‘Don’t judge a book by its cover’ is a metaphor. It’s about humanity; it’s not really about books. This is important because we do judge books by their cover art, and their titles, and their fonts. The Office of Gardens and Ponds has the most beautiful cover I’ve ever seen. It speaks to my adoration for Japanese aesthetics, and the long, clunky, strange title reeled me in enough to get my excitement high. This gentle hype was well-placed: The Office of Gardens and Ponds is, easily, one of the best novels I’ve read in my almost three decades on this planet.
It purportedly took legendary French author Didier Decoin fourteen years to complete this novel. That info paints an image in my mind of a man locked away in a lakeside cabin in Switzerland, stacks of books on Japanese history and culture surrounding him. He pores over them for years. He takes the odd trip to Kyoto and Niigata for his research before returning to the cabin. He does this for more than a decade before emerging with a 300-page book that gently glows golden, and he smiles, his eyes glistening.
I doubt that much of what I’ve guessed at here is true, but the way this story reads – the delicacy of its language, the focus of its plot and its characterisation – it could all very well be true. This is the kind of book which words like ‘masterwork’ were made for.
“I’ve seen Katsuro come back from the river exhausted, muddy, soaking, and sometimes bleeding, but never disappointed with his fishing. Oh no, never ever! These carp that are travelling with me are the last ones he caught. Afterwards, he departed from this world.”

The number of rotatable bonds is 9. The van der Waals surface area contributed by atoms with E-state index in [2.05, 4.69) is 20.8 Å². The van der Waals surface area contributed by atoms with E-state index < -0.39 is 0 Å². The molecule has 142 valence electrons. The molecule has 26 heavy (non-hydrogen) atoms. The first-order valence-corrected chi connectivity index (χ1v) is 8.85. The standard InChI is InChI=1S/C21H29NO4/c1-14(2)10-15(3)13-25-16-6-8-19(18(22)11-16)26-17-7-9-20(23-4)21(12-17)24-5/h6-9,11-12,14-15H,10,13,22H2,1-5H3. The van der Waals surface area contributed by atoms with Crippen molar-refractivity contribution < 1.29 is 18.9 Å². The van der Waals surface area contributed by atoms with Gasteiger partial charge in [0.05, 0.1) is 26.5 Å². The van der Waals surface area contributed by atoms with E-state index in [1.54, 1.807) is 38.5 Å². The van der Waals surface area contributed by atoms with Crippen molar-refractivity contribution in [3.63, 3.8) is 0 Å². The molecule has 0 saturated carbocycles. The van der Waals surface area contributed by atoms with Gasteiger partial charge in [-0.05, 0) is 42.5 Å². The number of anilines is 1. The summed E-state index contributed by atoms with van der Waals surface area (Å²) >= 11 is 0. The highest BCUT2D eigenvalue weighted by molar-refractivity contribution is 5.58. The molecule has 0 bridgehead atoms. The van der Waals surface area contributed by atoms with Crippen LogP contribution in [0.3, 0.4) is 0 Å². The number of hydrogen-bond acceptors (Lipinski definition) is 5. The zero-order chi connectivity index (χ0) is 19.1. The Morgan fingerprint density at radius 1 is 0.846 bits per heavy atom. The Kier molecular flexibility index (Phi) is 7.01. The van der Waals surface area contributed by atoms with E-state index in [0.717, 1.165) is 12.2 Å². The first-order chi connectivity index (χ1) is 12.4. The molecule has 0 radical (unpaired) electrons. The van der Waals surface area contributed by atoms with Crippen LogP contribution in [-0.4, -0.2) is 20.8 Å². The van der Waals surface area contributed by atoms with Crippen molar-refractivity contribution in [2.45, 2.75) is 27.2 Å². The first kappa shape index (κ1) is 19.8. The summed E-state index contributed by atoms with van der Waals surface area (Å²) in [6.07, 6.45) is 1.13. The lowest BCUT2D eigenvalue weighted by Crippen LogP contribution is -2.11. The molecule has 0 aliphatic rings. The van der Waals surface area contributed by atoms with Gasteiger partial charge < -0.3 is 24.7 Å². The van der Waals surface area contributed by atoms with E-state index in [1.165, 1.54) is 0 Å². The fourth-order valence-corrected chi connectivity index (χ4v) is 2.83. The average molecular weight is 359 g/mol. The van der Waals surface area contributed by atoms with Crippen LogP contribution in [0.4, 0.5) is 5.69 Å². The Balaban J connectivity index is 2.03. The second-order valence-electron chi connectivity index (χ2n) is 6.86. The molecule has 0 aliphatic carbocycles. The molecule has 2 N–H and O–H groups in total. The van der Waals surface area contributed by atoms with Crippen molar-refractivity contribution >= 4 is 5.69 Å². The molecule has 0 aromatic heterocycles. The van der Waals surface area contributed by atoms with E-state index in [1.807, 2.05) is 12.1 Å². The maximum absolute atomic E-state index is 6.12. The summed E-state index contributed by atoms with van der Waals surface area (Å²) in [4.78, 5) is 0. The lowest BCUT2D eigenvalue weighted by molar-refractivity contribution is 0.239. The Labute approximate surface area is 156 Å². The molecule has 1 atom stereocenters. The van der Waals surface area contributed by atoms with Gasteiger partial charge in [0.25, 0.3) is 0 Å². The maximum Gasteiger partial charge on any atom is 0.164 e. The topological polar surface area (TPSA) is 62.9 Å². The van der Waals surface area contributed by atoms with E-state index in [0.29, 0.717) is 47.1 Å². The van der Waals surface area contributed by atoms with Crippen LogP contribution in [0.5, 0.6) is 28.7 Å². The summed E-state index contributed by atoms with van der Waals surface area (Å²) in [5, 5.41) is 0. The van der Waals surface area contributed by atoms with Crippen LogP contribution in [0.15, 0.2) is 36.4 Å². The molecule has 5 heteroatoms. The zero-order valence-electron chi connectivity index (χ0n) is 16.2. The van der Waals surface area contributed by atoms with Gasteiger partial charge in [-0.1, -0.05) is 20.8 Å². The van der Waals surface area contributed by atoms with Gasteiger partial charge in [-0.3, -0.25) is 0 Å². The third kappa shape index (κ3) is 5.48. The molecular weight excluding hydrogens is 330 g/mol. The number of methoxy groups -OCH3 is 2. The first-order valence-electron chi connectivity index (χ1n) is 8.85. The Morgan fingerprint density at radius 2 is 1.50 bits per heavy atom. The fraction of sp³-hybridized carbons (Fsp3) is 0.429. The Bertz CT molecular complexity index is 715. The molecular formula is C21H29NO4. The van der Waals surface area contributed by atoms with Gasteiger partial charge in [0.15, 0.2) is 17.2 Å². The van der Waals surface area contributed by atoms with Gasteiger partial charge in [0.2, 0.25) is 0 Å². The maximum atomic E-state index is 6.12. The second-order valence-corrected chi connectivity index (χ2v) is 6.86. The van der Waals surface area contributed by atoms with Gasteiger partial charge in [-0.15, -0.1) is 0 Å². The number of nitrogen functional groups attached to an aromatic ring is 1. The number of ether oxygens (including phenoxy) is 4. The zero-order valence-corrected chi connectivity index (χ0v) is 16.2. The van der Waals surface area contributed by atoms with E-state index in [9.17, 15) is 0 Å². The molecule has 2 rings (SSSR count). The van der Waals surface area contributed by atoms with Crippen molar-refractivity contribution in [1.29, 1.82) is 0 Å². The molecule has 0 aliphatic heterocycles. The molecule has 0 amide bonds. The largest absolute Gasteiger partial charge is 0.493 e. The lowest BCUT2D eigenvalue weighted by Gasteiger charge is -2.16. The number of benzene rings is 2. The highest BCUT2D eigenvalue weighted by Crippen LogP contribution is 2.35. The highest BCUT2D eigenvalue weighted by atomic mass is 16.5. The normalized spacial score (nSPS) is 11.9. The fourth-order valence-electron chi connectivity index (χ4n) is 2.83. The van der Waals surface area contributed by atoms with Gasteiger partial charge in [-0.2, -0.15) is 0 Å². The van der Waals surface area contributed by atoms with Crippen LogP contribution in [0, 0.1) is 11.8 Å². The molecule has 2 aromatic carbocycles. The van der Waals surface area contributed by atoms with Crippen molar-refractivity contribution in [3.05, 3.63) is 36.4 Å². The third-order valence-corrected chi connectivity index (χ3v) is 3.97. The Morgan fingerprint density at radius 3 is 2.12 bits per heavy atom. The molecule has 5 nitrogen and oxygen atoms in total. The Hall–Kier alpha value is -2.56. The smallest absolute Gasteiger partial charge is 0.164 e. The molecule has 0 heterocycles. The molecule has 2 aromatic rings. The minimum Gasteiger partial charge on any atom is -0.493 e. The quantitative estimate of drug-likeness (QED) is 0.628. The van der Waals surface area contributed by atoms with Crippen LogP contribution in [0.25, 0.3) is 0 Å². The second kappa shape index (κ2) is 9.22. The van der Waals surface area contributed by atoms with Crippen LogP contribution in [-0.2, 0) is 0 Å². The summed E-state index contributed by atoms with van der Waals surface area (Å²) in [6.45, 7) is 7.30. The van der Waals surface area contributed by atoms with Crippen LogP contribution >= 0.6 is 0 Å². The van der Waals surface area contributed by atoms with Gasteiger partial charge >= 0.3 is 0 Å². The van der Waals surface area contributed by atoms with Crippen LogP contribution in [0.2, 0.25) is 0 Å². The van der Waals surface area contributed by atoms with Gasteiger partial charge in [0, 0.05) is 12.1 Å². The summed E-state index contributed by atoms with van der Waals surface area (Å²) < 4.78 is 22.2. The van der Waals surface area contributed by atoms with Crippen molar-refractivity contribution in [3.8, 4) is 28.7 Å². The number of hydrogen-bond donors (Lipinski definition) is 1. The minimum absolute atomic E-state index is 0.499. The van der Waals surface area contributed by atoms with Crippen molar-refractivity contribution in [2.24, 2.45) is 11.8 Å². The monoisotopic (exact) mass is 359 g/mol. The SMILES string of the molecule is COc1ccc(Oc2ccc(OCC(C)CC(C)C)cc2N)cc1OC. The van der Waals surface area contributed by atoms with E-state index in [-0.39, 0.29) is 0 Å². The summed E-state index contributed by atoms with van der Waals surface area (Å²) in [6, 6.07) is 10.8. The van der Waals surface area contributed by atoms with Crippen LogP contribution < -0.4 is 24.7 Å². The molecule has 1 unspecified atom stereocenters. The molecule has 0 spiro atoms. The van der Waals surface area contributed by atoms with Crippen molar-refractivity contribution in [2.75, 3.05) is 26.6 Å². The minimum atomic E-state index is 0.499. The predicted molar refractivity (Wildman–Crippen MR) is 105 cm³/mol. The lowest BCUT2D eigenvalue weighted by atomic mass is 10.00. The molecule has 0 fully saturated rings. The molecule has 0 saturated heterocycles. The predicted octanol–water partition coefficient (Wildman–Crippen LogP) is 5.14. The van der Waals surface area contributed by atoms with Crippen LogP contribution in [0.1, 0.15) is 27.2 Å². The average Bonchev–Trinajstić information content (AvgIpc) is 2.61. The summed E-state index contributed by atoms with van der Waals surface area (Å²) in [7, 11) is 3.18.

A Great Journey
Set during the Heian Period of 12th Century Japan, at a time when Kyoto – the former capital – was known as Heian Kyo, Miyuki is a fisherman’s wife. Her husband, Katsuro, is twice her age and the greatest carp-catcher in their hometown of Shimae. After catching a batch of fine koi, he drowns. Beyond being their town’s fisherman, Katsuro was also given the job of carrying twenty koi to the capital, where they would be used by the emperor as sacred decoration in the Imperial Palace’s ponds. Now that Katsuro is dead, his grief-stricken widow, Miyuki, must take up the task and make the month-long journey to the capital.
The magic of The Office of Gardens and Ponds comes first from its structure and its narrative: it is modelled after a folk tale. Here we have a female protagonist, naïve about the world around her. A task is thrust upon her and she must journey out on foot, carrying a great physical and emotional burden. She does not know the way and must use stories told by her husband to piece together the route ahead of her – inns he stayed at, landmarks he’d described. On her way she will meet dangerous people and pass through difficult trials, all to arrive at her seemingly mystical destination.
“Miyuki … had only lived two years: a first period, very long, very pointless, up until her marriage, and a second one, dazzling but too short, that had come to an end when the villagers of Shimae had brought back the frozen, muddy body of her husband.”
So much of what makes up this journey is reminiscent of folk tales both European and Japanese. Ancient Japanese tales like A Woman and the Bell of Miidera and The Adventures of Little Peachling marry with the stories of Andersen – stories like Thumbelina and The Little Mermaid – to create a novel that is soaked in the charisma, the darkness, and the eroticism of old fairy tales.
Much More than a Fairy Tale
The twist here, which is what elevates it far above its influences, is Miyuki herself and what she encounters upon arriving at the capital. For the first half of The Office of Gardens and Ponds, Miyuki makes her journey alone while reminiscing to herself over memories both happy and sad. These musings are often erotic; they release sparks that let us know of the romantic fires within her. Miyuki is a woman of life and love. She is a person of burning flame, and she draws the reader in as white light does a helpless moth.